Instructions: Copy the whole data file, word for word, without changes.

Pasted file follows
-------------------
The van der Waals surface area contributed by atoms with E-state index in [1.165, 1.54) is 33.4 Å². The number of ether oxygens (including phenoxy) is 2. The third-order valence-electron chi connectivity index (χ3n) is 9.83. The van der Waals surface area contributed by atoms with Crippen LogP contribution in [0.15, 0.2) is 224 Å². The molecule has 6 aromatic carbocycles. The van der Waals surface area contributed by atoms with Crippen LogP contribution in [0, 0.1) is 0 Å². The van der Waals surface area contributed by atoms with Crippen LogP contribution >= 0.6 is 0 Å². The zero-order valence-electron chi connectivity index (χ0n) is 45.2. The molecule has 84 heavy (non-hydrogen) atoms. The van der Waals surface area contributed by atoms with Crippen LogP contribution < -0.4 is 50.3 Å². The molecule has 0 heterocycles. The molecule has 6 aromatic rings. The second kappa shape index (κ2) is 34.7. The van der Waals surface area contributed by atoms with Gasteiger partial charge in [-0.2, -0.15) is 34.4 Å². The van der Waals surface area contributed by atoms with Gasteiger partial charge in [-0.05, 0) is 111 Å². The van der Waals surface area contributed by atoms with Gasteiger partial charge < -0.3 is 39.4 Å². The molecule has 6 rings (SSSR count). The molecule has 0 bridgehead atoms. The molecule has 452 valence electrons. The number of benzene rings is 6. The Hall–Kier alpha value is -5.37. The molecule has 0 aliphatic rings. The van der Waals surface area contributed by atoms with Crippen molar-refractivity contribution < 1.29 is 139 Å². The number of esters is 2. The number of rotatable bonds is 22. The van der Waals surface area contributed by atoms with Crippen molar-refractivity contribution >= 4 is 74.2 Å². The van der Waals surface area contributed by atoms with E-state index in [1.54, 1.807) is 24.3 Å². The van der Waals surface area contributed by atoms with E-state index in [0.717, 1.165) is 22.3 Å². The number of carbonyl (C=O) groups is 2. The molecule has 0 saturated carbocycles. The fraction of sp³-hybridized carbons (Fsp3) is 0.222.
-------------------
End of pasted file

The van der Waals surface area contributed by atoms with E-state index in [1.165, 1.54) is 33.4 Å². The number of ether oxygens (including phenoxy) is 2. The third-order valence-electron chi connectivity index (χ3n) is 9.83. The van der Waals surface area contributed by atoms with Crippen LogP contribution in [0.15, 0.2) is 224 Å². The molecule has 6 aromatic carbocycles. The van der Waals surface area contributed by atoms with Crippen LogP contribution in [0, 0.1) is 0 Å². The van der Waals surface area contributed by atoms with Crippen LogP contribution >= 0.6 is 0 Å². The zero-order valence-electron chi connectivity index (χ0n) is 45.2. The molecule has 84 heavy (non-hydrogen) atoms. The van der Waals surface area contributed by atoms with Crippen LogP contribution < -0.4 is 50.3 Å². The molecule has 0 heterocycles. The molecule has 6 aromatic rings. The second kappa shape index (κ2) is 34.7. The van der Waals surface area contributed by atoms with Gasteiger partial charge in [-0.2, -0.15) is 34.4 Å². The van der Waals surface area contributed by atoms with Gasteiger partial charge in [-0.05, 0) is 111 Å². The van der Waals surface area contributed by atoms with Gasteiger partial charge < -0.3 is 39.4 Å². The molecule has 6 rings (SSSR count). The molecule has 0 bridgehead atoms. The molecule has 452 valence electrons. The number of benzene rings is 6. The Hall–Kier alpha value is -5.37. The molecule has 0 aliphatic rings. The van der Waals surface area contributed by atoms with Crippen molar-refractivity contribution < 1.29 is 139 Å². The number of esters is 2. The number of rotatable bonds is 22. The van der Waals surface area contributed by atoms with Crippen molar-refractivity contribution >= 4 is 74.2 Å². The van der Waals surface area contributed by atoms with E-state index in [1.54, 1.807) is 24.3 Å². The van der Waals surface area contributed by atoms with E-state index in [0.717, 1.165) is 22.3 Å². The number of carbonyl (C=O) groups is 2. The molecule has 0 saturated carbocycles. The fraction of sp³-hybridized carbons (Fsp3) is 0.222.